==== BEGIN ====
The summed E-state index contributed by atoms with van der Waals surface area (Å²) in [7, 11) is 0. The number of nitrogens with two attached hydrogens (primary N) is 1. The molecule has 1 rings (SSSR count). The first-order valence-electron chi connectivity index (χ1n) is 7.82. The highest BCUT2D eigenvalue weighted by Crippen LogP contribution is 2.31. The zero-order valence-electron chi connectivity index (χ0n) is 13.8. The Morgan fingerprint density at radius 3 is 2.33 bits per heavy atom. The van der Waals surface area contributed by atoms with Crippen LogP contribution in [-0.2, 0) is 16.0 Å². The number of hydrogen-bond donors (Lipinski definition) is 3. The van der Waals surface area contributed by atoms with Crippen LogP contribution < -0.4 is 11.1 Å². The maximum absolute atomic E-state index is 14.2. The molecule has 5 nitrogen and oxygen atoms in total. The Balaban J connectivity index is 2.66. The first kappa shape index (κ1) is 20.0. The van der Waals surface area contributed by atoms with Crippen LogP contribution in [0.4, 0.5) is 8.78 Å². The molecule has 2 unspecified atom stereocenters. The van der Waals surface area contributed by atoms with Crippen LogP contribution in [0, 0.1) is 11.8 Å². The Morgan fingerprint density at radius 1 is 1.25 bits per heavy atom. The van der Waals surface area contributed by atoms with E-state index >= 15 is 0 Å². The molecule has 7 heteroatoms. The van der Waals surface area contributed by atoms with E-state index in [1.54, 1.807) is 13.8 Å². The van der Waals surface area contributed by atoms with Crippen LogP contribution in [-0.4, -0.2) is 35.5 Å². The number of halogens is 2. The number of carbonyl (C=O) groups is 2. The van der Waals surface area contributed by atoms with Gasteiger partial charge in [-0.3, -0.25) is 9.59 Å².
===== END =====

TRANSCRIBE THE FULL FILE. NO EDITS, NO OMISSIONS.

The summed E-state index contributed by atoms with van der Waals surface area (Å²) in [7, 11) is 0. The number of nitrogens with two attached hydrogens (primary N) is 1. The molecule has 1 rings (SSSR count). The first-order valence-electron chi connectivity index (χ1n) is 7.82. The highest BCUT2D eigenvalue weighted by Crippen LogP contribution is 2.31. The zero-order valence-electron chi connectivity index (χ0n) is 13.8. The Morgan fingerprint density at radius 3 is 2.33 bits per heavy atom. The van der Waals surface area contributed by atoms with Crippen LogP contribution in [-0.2, 0) is 16.0 Å². The number of hydrogen-bond donors (Lipinski definition) is 3. The van der Waals surface area contributed by atoms with Crippen LogP contribution < -0.4 is 11.1 Å². The maximum absolute atomic E-state index is 14.2. The molecule has 5 nitrogen and oxygen atoms in total. The Balaban J connectivity index is 2.66. The first kappa shape index (κ1) is 20.0. The van der Waals surface area contributed by atoms with Crippen LogP contribution in [0.4, 0.5) is 8.78 Å². The molecule has 2 unspecified atom stereocenters. The van der Waals surface area contributed by atoms with Crippen LogP contribution in [0, 0.1) is 11.8 Å². The Morgan fingerprint density at radius 1 is 1.25 bits per heavy atom. The van der Waals surface area contributed by atoms with E-state index >= 15 is 0 Å². The molecule has 7 heteroatoms. The van der Waals surface area contributed by atoms with E-state index in [1.54, 1.807) is 13.8 Å². The van der Waals surface area contributed by atoms with Crippen LogP contribution in [-0.4, -0.2) is 35.5 Å². The number of halogens is 2. The number of carbonyl (C=O) groups is 2. The van der Waals surface area contributed by atoms with Gasteiger partial charge in [-0.3, -0.25) is 9.59 Å².